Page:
Group buying just got hotter. The whole segment went on everyone’s radar when Groupon announced in December that it had raised $30 million on top of a previous $36 million. That round reportedly valued the company at $250 million and helped spawn copycats galore (though Groupon is not the first group buying site by any means).
Last night TechCrunch reported that the site had raised a “huge” new round with a valuation of $1.2 billion. That will further ratchet up the frenzy that already exists around couponing/group buying.
Although these companies are positioned as something new, in the wake of the rise of the social Internet, (Groupon uses the term “social commerce”) it’s the old reverse auction (prevalent in the late 90s) with local couponing at the core (hence the name). And it’s fundamentally about online driving offline, though there’s an e-commerce component.
There are now literally dozens and dozens of companies in the US and Europe doing something very similar. This segment is hotter than a lobster in a dutch oven, you might say. Groupon is trying to get to scale faster than others and build its brand.
Previously aggregator Yipit, which positions itself as the “Kayak of group buying,” pointed out that there were more than 40 of these sites in the US as of a couple of months ago. It’s only going to get bigger as traditional publishers and others try and get into the game and these sites push their deals out through established channels.
Groupon right now is doing something of an “arbitrage” play: acquiring consumers through online display advertising and then selling them to local businesses for considerably more. I wrote a recent post, “The Dark Side of Grouponing,” based on an interview with a restaurant owner who said that the system “worked” but that there were lots of hidden issues and pitfalls.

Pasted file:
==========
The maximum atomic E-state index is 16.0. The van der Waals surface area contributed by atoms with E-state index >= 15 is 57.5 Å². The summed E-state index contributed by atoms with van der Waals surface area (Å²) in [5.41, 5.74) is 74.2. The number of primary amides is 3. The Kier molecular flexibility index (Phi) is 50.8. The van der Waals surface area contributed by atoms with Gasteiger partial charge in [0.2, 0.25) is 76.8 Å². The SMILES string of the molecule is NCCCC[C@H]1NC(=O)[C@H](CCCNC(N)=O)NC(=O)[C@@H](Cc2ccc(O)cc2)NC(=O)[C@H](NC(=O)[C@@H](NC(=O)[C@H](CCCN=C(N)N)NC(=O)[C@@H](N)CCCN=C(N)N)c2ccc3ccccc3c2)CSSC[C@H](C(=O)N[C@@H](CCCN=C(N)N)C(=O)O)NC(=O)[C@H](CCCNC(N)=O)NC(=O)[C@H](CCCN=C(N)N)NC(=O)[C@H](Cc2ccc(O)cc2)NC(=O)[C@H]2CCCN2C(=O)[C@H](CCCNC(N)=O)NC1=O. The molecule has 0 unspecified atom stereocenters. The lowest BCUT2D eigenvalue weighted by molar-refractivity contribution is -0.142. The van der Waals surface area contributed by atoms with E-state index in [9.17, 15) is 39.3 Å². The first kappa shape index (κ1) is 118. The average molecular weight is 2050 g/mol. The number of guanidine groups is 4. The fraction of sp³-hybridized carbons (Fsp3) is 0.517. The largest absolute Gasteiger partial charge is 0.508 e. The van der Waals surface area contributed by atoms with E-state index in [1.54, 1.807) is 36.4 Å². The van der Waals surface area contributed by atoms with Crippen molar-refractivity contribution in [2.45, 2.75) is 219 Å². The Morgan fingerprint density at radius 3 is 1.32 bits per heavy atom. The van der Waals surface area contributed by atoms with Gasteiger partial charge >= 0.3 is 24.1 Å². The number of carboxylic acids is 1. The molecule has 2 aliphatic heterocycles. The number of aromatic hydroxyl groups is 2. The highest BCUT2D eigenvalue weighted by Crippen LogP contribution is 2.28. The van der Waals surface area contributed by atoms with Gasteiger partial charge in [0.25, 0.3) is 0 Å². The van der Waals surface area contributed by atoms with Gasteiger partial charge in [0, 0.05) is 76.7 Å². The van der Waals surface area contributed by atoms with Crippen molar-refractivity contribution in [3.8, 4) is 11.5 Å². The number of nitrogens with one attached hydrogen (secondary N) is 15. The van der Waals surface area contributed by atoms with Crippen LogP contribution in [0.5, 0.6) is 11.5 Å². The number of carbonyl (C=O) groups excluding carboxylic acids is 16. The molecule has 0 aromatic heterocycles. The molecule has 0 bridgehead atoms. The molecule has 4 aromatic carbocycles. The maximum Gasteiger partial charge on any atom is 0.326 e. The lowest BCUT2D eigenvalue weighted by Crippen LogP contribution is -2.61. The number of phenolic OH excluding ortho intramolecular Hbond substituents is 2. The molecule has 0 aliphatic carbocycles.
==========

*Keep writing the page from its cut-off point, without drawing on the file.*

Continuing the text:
That post received considerable discussion with one marketer pointing me to advertiser satisfaction stats on the Groupon site to refute the thrust of my post:
In response to the general trend but trying to provide more tools and/or flexibility to advertisers and publishers are Analog Analytics, which offers couponing/deal tools to traditional publishers, and Closely, which offers an array of promotional/CRM tools to SMBs and publishers.
I also had a very interesting conversation with David Ambrose, the co-founder of NY-based Scoop Street, not long ago. Among other things he and I discussed how these sites were competing with all the other channels and media trying to get SMB/local business attention and mindshare and how the model might influence the “culture” of local advertising.
There’s no question that Groupon and its kin “work” and are well-liked by consumers. Here are the questions that surround these sites in my mind:
- Is there staying power in the market?
- Will SMBs “burn out” on these sites, especially as they compete with one another to offer more aggressive consumer deals and bombard SMBs with calls? (This is where brand comes in.)
- Will their value proposition (pay only for real customers, get money up front) have a broader impact on what SMBs expect from “advertising” and are willing to pay for?
- How will grouponing and the business model question immediately above affect traditional publishers/media channels (even search and other online channels)?
Three years ago at SMX Local-Mobile I ran a panel called “The Ultimate Local Ad Model” which asked the question: will the local market migrate to lead-gen and other CPA models from PPC and CPM? The panelists argued “no” and that multiple models would co-exist. I agree with the latter statement but there’s something significant going on here that is roughly comparable, in a way, to the whole phenomenon of “geo-social gaming” and how it may be changing the culture of the local-mobile segment.